COMMERCIAL FLOORING | Russian Federation


In conversation with Patrick Voigt,

communications designer with 22quadrat



For our new special collection Colorette - The Festival of Colours, the interdisciplinary design firm 22quadrat created an entirely new type of sample book and exhibition stand – both of which are brilliantly colourful and full of life. The firm’s proprietors, Patrick Voigt and Denis Vidinski, had already come up with the idea to collaborate creatively in 2005, while they were still completing their studies. In 2008, they founded the firm.

You’ve intensively dealt with colour as a theme for Armstrong. Personally speaking, what associations do you make with the word ‘colour’?
Plenty! Most of all, colour means strength and emotion for me, as it is visually very straightforward and therefore immensely affecting.

How would you describe the work you do?
Our first intern once said to us, “Guys, you’re a graphic design studio. Yet, you’re constantly talking about music, books and movies. What’s any of that got to do with graphic design?” That more or less sums up our methodology!

In other words, your inspiration comes from day-to-day life.
Exactly. When beginning a new project, we first spend a lot of time discussing things like moods, impressions, anecdotes and allegories. We analyse everyday situations and ask ourselves where we come across colour in them. This is how we arrive at a design approach. Often, we’ve already got ideas in our heads that are quite independent of that particular project. In that case, we may frame a pre-existing idea within the new context.

How would you describe your approach to designing the concertina brochure for the Colorette special collection?
We wanted to consider the concept of colour in the most primary sense possible. We therefore reduced the number of illustrations that run through the whole brochure to three. If we had only worked with photographic images on a flat surface, it wouldn’t have sparked any suspense. Instead, like Armstrong, we work with space. A concertina brochure ought to, in other words, find its own spatiality.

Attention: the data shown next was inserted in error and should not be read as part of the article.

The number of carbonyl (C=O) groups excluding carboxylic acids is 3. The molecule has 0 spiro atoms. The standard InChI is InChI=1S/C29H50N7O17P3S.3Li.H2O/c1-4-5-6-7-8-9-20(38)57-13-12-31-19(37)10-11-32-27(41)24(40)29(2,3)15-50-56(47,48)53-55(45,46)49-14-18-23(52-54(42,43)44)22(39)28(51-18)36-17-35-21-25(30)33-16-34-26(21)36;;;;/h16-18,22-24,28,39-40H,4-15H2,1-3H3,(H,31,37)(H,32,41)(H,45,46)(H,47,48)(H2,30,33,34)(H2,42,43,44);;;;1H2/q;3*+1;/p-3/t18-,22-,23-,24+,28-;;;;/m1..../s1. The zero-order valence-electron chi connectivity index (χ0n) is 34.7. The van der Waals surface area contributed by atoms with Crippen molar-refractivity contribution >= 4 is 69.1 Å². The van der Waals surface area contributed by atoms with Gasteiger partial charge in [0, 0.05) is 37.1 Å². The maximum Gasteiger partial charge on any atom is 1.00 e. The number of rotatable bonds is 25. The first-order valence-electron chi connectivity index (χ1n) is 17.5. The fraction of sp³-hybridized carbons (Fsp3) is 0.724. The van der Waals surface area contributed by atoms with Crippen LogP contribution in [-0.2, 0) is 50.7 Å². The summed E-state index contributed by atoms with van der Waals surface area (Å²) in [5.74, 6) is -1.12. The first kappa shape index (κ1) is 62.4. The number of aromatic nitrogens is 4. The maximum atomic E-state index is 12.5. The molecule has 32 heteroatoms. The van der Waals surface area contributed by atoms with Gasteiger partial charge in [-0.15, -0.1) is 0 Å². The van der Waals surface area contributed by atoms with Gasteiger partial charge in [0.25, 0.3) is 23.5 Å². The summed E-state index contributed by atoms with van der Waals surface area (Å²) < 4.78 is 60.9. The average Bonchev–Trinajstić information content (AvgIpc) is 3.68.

How long was it before the concept took shape, and what were the challenges?
We came up with the basic idea very quickly, but we then spent a great deal of time working on the actual design. Colours accompany all of us in our lives. We’ve all experienced being emotionally affected by colour. So, accessing this theme was quite easy. What’s difficult are projects that don’t offer any access on a personal level. The crux of the challenge was much more about ensuring that the respective strengths of the selected images harmonised rather than competed with each other.

How did things go with designing the exhibition stand?
Working on the stand was particularly exciting because you can actually experience colour there – almost sculpturally so. We poured five of the nine colours on top of one another in several layers, in order to produce vertical landscapes of colour. Prior to this, we experimented a long time with sample panels, until we figured out the right viscosity and the right pouring technique.

How would you sum up the basic ideas of the two designs? What impression is each meant to leave on the viewer?
Our aim is to emphasise the archaic sense of colour, and to stimulate a desire for colours, particularly among architects, planners and designers. Incidentally, these people are often ruled by a certain competitiveness. In our view, very concretely specific design approaches don’t encourage the viewer’s creative process. In fact, they have quite the opposite effect: The story is told from beginning to end, leaving no room for the viewer’s imagination. Our abstract design is intended to pry open conventional perception and rekindle the desire to try something new.

How many layers did you need for the right result?
I think the art is knowing when to stop! Better to leave something out than to keep adding. That’s also how we approach our work. We don’t cram every conceivable thing onto the table. We clear it off first, and then set it only with the quintessentially required elements.

What exciting projects are you currently working on?
At the moment, we’re designing the brand and product communications of a lighting manufacturer. There, it’s naturally about the perception of light. We’ve found that the actual quality of light lies much more in the shadows produced.

Last question: What fascinates you about your work?
DThat we never repeat ourselves. And that we mustn’t ever borrow or i ate, in order to stay with the zeitgeist. Instead, we build our own autobahn to get to where we’re going.

We wish you a pleasant remaining journey, and thank you for sharing your impressions about your creative work.

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